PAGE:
Additionally, the Court held, on de novo review, that the evidence was sufficient to demonstrate that Qwest’s failure to implement a periodic pole inspection program for the forty-six years prior to Blood’s accident was “willful and wanton” beyond a reasonable doubt. The failure to inspect therefore satisfied the requirements for an exemplary damages award under § 13-21-102(1)(a).

Finally, after conducting a de novo review of the record and analyzing the three guideposts announced in Gore, the Court held that Qwest’s conduct, and in particular its failure to implement a periodic pole inspection program, was sufficiently reprehensible to justify an exemplary damages award that was slightly less than compensatory damages. The judgment was affirmed.

No. 09SC697. Citizens for Responsible Growth, Elbert County v. RCI Development Partners, Inc.
Land Use Applications—C.R.C.P. 106(a)(4)—Time for Review—Final Decision.

Citizens for Responsible Growth of Elbert County (Citizens) sought review of the court of appeals’ judgment reversing a C.R.C.P. 106(a)(4) order of the district court. [See Citizens for Responsible Growth v. RCI Dev. Partners, Inc., No. 08CA0890 (Colo.App. May 21, 2009) (not selected for official publication).] Citizens challenged Elbert County’s approval of RCI’s land-use applications, and the district court remanded for further proceedings by the Board of County Commissioners (Board). Without considering the merits of the district court’s order, the court of appeals found that it exceeded its jurisdiction by entertaining a complaint filed more than thirty days after the point of administrative finality. The court of appeals reasoned that the date of administrative finality was the actual date the Board adopted its resolution, rather than the date of its recording with the County Clerk and Recorder, and although Citizens filed within thirty days of recording, it failed to prove that the Board’s resolution was not adopted sometime earlier.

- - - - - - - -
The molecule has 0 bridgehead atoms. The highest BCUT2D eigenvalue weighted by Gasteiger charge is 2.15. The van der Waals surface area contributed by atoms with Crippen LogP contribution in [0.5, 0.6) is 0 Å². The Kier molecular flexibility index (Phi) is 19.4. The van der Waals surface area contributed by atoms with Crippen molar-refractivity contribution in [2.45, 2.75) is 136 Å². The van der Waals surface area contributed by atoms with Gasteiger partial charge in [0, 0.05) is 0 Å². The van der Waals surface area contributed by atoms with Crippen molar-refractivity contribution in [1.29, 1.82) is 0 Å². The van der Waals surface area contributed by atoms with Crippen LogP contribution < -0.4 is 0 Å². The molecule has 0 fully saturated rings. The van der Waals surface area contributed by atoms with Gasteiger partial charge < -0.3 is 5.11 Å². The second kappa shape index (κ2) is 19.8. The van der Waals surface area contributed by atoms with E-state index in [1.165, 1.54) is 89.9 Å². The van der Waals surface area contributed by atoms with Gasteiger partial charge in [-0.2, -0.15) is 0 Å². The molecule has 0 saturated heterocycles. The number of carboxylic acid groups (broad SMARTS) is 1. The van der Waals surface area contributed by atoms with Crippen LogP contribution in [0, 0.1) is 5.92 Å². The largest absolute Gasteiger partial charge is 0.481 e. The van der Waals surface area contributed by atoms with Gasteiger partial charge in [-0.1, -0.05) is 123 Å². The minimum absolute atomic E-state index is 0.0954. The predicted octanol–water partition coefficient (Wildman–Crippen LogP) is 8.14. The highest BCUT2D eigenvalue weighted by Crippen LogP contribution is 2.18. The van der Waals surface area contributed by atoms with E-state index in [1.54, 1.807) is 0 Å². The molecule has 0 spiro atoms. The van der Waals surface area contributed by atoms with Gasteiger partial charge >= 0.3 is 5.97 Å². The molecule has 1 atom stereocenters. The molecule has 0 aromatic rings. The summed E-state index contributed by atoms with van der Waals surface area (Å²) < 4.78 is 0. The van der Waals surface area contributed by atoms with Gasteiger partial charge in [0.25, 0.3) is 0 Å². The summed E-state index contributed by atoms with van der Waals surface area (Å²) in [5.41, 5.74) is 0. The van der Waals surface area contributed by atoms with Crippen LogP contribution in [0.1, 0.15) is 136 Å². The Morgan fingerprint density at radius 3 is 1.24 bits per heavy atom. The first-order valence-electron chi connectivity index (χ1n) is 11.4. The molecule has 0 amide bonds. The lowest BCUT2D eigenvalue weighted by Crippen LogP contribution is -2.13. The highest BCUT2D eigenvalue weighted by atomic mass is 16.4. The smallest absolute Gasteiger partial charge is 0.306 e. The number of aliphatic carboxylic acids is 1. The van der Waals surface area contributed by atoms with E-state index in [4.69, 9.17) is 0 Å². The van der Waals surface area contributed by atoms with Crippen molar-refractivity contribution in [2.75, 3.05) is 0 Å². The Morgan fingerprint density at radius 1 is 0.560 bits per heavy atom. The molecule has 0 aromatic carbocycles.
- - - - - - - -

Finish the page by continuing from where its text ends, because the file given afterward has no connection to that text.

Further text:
The Supreme Court reversed and remanded the case to the court of appeals. The Court held that (1) Elbert County regulations require a written ruling to finalize the Board’s quasi-judicial action in this case; and (2) depriving Citizens of judicial review without notice of that written ruling would violate constitutional guarantees of due process of law.

No. 10SA89. In the Matter of Foster.
Attorney Discipline—First Amendment Right to Petition—Frivolous Litigation—Conduct Prejudicial to the Administration of Justice.

The Supreme Court affirmed in part and reversed in part the judgment of the disciplinary hearing board imposing sanctions on attorney Steven James Foster for engaging in a frivolous appeal and conduct prejudicial to the administration of justice. The Court held that the substantive and procedural protections of the First Amendment right to petition apply to attorneys and in the context of attorney discipline proceedings. The Court concluded that Foster’s aggregate conduct throughout a dissolution proceeding and a portion of a frivolous appeal was protected by the First Amendment and accordingly dismissed the charges against him based on that conduct. The Court also concluded that other conduct by Foster during the appeal constituted sham litigation unprotected by the First Amendment. Accordingly, the hearing board’s imposition of sanctions for that conduct was affirmed and the case was remanded for a redetermination of the appropriate sanctions.